"24 2 1/2 " rolls"

- - - - - - - - - - - - - - - - - - -

Per serving: 204 Calories (kcal); 4g Total Fat; (17% calories from fat); 6g Protein; 36g Carbohydrate; 24mg Cholesterol; 47mg Sodium
Food Exchanges: 1/2 Grain(Starch); 0 Lean Meat; 0 Vegetable; 0 Fruit; 1/2 Fat; 1 Other Carbohydrates

The biscotti have been posted before and are here.

We did our usual thorough cleaning of the lake house before leaving,
packed up, and drove back to the farm. It hadn’t rained a drop and the plants which I relocated last week all desperately needed to be watered. Figures-- an hour drive south and it was raining buckets!

Now this brings us to Cinco de Mayo dinner!!!

Fortunately for me, the fact that I took such an awful photo of the Beer-Marinated Chicken Tacos is good since I won’t have to take the time to post this recipe now. But I do make these frequently in the summer, so look for the post soon.

And why, you may ask, did I take such an awful photo?

Well, lots of guacamole & chips and


For 4 servings (or 2, depending on how much you like these)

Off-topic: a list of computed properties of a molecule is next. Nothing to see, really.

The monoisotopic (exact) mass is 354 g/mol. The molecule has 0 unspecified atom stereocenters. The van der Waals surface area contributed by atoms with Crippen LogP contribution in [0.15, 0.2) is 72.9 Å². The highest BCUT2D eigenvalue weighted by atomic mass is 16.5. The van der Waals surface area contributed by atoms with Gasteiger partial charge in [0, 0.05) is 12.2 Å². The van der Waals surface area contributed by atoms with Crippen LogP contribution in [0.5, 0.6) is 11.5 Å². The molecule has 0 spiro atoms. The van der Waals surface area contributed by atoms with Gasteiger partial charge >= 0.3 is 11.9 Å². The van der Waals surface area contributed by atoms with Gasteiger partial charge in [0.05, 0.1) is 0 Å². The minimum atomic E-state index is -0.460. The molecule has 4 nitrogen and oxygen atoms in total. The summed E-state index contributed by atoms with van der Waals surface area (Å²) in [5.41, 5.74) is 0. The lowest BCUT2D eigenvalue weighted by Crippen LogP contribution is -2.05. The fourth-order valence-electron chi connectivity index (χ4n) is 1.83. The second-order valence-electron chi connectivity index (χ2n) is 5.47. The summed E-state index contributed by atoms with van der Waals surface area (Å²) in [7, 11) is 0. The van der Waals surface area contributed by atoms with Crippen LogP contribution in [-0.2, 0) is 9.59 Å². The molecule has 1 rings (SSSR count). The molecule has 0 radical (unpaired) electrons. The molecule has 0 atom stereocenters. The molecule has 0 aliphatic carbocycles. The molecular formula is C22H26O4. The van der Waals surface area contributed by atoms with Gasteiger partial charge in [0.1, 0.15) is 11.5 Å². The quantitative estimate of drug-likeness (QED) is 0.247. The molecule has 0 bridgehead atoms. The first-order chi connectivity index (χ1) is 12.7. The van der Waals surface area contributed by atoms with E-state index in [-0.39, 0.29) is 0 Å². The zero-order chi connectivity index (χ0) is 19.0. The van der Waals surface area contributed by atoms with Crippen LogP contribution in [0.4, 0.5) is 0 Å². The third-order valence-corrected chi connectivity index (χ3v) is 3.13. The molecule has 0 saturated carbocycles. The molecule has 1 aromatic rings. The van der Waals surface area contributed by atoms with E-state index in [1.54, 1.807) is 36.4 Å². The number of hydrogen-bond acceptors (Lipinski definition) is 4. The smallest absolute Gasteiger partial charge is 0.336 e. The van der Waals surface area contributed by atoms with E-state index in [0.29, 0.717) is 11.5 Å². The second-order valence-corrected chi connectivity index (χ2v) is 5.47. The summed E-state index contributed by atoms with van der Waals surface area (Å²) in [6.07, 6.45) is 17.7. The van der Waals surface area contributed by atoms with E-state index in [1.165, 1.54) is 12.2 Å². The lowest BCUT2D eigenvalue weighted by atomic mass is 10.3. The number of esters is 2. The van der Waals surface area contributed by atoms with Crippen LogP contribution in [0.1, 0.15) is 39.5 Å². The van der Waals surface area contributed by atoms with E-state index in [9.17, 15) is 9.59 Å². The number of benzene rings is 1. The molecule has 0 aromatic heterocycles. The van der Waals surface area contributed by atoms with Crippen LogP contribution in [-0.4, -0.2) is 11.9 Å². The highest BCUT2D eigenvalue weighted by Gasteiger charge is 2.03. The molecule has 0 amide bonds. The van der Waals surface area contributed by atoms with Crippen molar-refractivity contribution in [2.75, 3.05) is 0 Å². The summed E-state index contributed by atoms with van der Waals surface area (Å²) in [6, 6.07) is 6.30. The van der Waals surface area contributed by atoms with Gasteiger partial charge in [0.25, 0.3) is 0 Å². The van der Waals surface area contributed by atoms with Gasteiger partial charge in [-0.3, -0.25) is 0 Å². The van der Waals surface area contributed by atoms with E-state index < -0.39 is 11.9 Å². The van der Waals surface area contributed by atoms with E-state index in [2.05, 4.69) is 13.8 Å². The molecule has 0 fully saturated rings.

Place 10 grams fresh mint leaves, 1/3 cup sugar, ¾ cup fresh lime juice in a small pitcher. Mash this mixture to release the mint flavor and dissolve the sugar (I use a wooden utensil that was meant to be a meat-tenderizer, but I also use the end of a one-piece rolling pin or the handle of a thick wooden spoon).

Add 6 ounces chopped strawberries and mash until berries are, well, mashed. Stir in ½ cup good-quality white rum, then add ¾ cup club soda.

Serve over ice (yes, all of the mashed stuff goes in the glass, too) with extra mint to garnish. A short straw helps to drink these easily (perhaps too easily!). Also have some spoons on hand to eat the mashed strawberry- rum mixture. Don’t want to waste it!

Remember, don’t drink and photograph!!!

That’s my update for now, let’s see if I can get back here soon. :)